As the sun rose the next morning, the ground rolled and rumbled shaking things off the bureau in my motel room and scaring a few thousand folks in the area of Dayton. The 4.0 quake was centered near Bowling Green, about 100 miles northwest of Dayton.
What more could happen at this Open? We all wanted out.
Not so fast there. We had to stick around because Miss Geddes and Miss Little would not let us leave as they each finished with one-under 287 for 72 holes. So it was on to Monday. What a dull day that was as nothing happened other than two golfers going head-to-head for 18 holes.
Jane Geddes shot one-under 71 while Sally Little had one-over 73.
The following year, Miss Okamoto finished in a tie with JoAnne Carner and a newcomer from England, Laura Davies, who was about the only person who could outhit Carner in those days.
Because the storm postponed the Plainfield fourth round to Monday in 1987, it was Tuesday when this Open was finally decided with Miss Davies the winner by two shots over Okamoto and three over Carner.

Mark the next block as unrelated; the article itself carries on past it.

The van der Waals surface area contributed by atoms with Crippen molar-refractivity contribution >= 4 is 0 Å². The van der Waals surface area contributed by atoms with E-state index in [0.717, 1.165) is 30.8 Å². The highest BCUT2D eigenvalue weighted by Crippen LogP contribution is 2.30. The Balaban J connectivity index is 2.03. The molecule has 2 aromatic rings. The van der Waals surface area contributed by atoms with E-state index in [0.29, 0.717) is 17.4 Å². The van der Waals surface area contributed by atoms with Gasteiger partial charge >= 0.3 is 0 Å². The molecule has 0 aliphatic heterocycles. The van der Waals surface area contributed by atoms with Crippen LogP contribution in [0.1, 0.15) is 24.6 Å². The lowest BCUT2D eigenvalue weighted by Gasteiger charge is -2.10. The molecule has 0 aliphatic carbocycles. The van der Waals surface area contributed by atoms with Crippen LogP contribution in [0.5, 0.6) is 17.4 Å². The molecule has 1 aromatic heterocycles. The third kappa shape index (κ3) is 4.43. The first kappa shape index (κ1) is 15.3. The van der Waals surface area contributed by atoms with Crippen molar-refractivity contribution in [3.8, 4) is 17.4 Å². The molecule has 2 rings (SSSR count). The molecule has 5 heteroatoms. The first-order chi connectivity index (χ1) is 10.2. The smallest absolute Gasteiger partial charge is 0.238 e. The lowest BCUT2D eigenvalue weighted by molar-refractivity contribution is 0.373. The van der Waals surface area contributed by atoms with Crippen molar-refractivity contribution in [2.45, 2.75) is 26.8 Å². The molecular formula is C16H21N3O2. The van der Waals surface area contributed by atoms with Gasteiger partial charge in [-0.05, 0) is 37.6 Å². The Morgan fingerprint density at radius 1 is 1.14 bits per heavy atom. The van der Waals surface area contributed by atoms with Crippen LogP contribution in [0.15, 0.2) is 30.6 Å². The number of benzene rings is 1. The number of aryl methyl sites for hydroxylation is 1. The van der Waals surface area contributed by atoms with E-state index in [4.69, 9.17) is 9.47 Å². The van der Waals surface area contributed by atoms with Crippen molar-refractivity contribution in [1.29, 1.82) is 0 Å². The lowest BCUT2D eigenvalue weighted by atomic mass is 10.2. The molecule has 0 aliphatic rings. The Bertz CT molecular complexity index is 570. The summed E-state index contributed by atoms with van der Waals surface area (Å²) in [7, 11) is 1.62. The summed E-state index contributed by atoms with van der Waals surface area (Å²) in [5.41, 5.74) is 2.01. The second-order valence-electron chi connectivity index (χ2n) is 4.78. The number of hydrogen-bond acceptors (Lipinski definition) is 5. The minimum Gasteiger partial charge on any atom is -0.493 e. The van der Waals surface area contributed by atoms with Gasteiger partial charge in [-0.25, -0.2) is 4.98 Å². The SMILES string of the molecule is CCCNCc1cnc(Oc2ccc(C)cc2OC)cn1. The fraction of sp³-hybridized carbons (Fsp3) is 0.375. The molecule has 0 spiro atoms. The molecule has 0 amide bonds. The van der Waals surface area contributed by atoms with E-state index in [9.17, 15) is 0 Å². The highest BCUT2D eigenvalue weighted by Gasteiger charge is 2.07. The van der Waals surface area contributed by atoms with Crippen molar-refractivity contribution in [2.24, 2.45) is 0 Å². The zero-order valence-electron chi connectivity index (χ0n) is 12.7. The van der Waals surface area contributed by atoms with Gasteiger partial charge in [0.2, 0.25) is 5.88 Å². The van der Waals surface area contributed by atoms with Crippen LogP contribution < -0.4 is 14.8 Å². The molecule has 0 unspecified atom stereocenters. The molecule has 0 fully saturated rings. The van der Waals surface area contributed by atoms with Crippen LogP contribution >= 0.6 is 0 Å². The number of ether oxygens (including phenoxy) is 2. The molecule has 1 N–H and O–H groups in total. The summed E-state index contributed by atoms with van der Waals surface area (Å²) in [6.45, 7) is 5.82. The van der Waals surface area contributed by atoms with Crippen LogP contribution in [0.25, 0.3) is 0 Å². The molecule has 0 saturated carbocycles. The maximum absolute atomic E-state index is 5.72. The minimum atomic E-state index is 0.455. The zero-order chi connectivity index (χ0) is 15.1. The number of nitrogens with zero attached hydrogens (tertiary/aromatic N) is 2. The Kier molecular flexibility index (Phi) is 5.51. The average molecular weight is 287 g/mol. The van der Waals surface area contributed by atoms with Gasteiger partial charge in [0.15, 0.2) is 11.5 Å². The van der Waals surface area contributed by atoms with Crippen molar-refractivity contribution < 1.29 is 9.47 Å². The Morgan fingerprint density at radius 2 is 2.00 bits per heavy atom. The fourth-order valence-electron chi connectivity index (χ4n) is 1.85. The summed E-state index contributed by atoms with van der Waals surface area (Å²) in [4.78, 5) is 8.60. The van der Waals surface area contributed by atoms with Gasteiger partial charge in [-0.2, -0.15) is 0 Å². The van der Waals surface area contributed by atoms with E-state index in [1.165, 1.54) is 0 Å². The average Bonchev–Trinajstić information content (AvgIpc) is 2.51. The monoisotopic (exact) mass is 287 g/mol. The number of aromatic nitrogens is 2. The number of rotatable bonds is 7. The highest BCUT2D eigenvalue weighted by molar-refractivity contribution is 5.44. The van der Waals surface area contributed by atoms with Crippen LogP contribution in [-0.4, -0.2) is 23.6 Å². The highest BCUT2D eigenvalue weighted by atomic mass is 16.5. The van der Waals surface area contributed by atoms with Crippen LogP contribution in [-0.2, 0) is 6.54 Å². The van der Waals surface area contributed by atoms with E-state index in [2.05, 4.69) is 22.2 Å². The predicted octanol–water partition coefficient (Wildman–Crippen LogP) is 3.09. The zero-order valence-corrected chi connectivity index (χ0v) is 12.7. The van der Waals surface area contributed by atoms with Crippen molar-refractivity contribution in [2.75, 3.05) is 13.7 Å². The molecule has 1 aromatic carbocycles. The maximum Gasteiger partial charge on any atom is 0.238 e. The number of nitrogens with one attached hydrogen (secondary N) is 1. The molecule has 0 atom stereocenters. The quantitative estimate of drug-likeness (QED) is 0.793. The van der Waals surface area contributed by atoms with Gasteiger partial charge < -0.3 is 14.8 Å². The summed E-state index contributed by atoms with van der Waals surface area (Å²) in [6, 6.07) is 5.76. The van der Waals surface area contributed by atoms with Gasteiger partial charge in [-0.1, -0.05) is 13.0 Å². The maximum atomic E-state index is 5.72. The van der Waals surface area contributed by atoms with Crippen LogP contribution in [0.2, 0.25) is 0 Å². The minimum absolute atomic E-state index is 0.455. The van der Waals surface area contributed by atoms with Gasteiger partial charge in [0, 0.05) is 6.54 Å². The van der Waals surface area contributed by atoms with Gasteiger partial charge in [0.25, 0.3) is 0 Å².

Four times in its history, the US Men's Open needed two playoff rounds and thus two extra days in order to establish a champion. These playoffs were in 1925, 1931, 1939 and 1946. But since the Open's regulation four rounds were conducted in three days back then, each of those four playoffs extended the tournament only to five days.
There have been 10 18-hole playoffs in the first 61 US Women's Opens, including one last year when Annika Sorenstam beat Pat Hurst for the Swede's third US Open title. In each of these playoffs, a winner was established after 18 holes.
Although I feel an 18-hole playoff is the way to settle the USGA Opens, the most prestigious men's and women's tournaments in the world, I will admit that back in 1986 and 1987 I would have appreciated the three-hole playoff immediately after the 72-hole event was completed.
In each of those years everyone who worked the Women's Open was simply tired and exhausted because of all the extraneous events that took away from the tournament play.
Gordon White served 43 years as a sports reporter for The New York Times. His e-mail is firstname.lastname@example.org.